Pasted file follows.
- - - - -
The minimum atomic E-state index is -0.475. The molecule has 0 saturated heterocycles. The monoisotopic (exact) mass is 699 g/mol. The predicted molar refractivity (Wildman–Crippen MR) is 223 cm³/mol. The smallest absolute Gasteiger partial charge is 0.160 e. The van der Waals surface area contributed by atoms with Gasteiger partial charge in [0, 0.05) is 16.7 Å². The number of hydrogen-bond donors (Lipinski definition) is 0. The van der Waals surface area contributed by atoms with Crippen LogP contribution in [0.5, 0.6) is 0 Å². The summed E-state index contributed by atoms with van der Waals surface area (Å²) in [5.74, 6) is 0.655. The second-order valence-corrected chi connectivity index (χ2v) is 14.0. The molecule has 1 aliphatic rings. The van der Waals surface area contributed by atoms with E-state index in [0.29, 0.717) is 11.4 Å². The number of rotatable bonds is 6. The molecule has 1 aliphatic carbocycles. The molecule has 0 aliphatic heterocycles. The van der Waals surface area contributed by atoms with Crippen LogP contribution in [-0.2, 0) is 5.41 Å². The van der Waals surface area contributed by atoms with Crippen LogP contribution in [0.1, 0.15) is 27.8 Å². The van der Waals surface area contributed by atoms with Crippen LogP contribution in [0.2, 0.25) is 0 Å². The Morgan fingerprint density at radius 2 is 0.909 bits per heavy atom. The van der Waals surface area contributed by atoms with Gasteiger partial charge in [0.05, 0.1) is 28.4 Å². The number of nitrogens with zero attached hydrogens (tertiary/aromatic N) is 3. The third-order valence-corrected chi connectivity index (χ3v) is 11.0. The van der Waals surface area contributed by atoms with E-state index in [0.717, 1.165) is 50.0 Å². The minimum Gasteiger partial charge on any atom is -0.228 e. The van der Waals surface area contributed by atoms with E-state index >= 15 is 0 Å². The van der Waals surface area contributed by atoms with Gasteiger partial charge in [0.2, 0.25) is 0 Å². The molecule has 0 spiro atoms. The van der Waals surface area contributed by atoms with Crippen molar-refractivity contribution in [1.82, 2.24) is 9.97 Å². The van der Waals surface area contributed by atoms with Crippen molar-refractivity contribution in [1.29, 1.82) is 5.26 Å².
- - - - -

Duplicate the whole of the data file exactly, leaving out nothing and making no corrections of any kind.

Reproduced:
The minimum atomic E-state index is -0.475. The molecule has 0 saturated heterocycles. The monoisotopic (exact) mass is 699 g/mol. The predicted molar refractivity (Wildman–Crippen MR) is 223 cm³/mol. The smallest absolute Gasteiger partial charge is 0.160 e. The van der Waals surface area contributed by atoms with Gasteiger partial charge in [0, 0.05) is 16.7 Å². The number of hydrogen-bond donors (Lipinski definition) is 0. The van der Waals surface area contributed by atoms with Crippen LogP contribution in [0.5, 0.6) is 0 Å². The summed E-state index contributed by atoms with van der Waals surface area (Å²) in [5.74, 6) is 0.655. The second-order valence-corrected chi connectivity index (χ2v) is 14.0. The molecule has 1 aliphatic rings. The van der Waals surface area contributed by atoms with E-state index in [0.29, 0.717) is 11.4 Å². The number of rotatable bonds is 6. The molecule has 1 aliphatic carbocycles. The molecule has 0 aliphatic heterocycles. The van der Waals surface area contributed by atoms with Crippen LogP contribution in [-0.2, 0) is 5.41 Å². The van der Waals surface area contributed by atoms with Crippen LogP contribution in [0.1, 0.15) is 27.8 Å². The van der Waals surface area contributed by atoms with Crippen LogP contribution in [0.2, 0.25) is 0 Å². The Morgan fingerprint density at radius 2 is 0.909 bits per heavy atom. The van der Waals surface area contributed by atoms with Gasteiger partial charge in [0.05, 0.1) is 28.4 Å². The number of nitrogens with zero attached hydrogens (tertiary/aromatic N) is 3. The third-order valence-corrected chi connectivity index (χ3v) is 11.0. The van der Waals surface area contributed by atoms with E-state index in [0.717, 1.165) is 50.0 Å². The minimum Gasteiger partial charge on any atom is -0.228 e. The van der Waals surface area contributed by atoms with E-state index >= 15 is 0 Å². The van der Waals surface area contributed by atoms with Gasteiger partial charge in [0.2, 0.25) is 0 Å². The molecule has 0 spiro atoms. The van der Waals surface area contributed by atoms with Crippen molar-refractivity contribution in [1.82, 2.24) is 9.97 Å². The van der Waals surface area contributed by atoms with Crippen molar-refractivity contribution in [1.29, 1.82) is 5.26 Å².